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I still haven't found a great solution to this problem. Forking to me seems overly complicated implementation and doesn't create a simple interface for users.

This solution suggested above to me seems the closest to what I can imagine. But two things: In this example your print to the FILEHANDLE and the bound variable are in the same program. I've attempted to seperate them into a script and a seperate module method but was unsuccessful. Are you able to demonstrate the above in this way. That would be really helpful.

Secondly I had another thought along similar lines: I could create a object variable in my object like this:
# object interface sub new { my ($class, $stream, $path, ) = @_; my $file = undef; $path = cwd unless @_ > 2; my $self = { file => \$file, path => File::Spec->canonpath($path), }; bless $self, $class; return $self; }
and then in my script make reference to this variable like this:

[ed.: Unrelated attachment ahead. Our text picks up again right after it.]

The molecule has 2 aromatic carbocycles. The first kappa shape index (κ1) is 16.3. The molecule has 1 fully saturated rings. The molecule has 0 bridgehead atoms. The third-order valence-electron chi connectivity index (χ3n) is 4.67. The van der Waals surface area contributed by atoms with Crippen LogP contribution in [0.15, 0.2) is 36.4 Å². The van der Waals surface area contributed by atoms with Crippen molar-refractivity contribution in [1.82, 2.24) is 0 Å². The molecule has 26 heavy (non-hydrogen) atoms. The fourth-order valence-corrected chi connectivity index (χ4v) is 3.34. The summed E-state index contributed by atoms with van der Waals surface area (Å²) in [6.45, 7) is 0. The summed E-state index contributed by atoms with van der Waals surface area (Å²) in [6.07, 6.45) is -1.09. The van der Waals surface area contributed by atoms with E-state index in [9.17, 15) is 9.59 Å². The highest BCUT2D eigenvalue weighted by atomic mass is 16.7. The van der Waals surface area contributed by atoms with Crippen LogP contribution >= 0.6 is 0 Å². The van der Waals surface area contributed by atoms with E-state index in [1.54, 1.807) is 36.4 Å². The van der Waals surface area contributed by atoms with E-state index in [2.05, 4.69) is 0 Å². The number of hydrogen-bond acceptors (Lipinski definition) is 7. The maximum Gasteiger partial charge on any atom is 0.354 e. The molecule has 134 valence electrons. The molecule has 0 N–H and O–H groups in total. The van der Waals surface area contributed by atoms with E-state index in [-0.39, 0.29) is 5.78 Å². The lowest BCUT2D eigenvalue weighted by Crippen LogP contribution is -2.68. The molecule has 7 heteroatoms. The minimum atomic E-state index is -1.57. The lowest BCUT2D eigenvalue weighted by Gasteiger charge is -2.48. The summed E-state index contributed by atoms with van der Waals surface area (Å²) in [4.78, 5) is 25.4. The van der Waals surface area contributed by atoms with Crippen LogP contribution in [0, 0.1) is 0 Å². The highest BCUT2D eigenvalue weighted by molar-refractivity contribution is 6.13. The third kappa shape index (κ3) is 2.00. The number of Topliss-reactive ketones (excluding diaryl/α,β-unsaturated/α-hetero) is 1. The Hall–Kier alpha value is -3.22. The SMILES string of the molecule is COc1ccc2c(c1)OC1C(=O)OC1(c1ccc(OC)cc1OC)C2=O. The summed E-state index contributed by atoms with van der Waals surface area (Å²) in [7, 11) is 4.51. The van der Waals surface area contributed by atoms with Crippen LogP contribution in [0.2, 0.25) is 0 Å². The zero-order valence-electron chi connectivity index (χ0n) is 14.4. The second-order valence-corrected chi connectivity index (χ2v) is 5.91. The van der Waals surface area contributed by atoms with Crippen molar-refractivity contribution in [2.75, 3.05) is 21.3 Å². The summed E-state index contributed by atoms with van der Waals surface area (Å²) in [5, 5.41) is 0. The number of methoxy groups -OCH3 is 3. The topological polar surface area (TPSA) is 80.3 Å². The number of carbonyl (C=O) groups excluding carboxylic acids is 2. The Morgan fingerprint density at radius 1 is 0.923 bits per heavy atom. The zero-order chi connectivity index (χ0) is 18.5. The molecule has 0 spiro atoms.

my $f = List->new; $f->look_in('c:/'); foreach ($f->list) { ##problem?? print "${$f->{file}}\n"; }
Now I know straight up just looking at it that this code won't work in the foreach statement but is anyone getting the gist of what I'm attempting. In my program you can instantly dereference this $f->{file} at any time to access the file name it is currently working on. But how does the script know when this piece of memory changes value to rewrite it? Do you just call it in a "while" loop. Hmmmm ... the idea has merit but I'm not sure how to implement this.

Surely there must be a way to stream ... how is it done? Somebody .. anybody ... are you out there hearing my cries for help? How do you do this? There is a way, I just need to know how!

The Funkster of Mirth
Programming these days takes more than a lone avenger with a compiler. - sam
RFC1149: A Standard for the Transmission of IP Datagrams on Avian Carriers

In reply to Re: Re: Streaming to Handles by crabbdean
in thread Streaming to Handles by crabbdean

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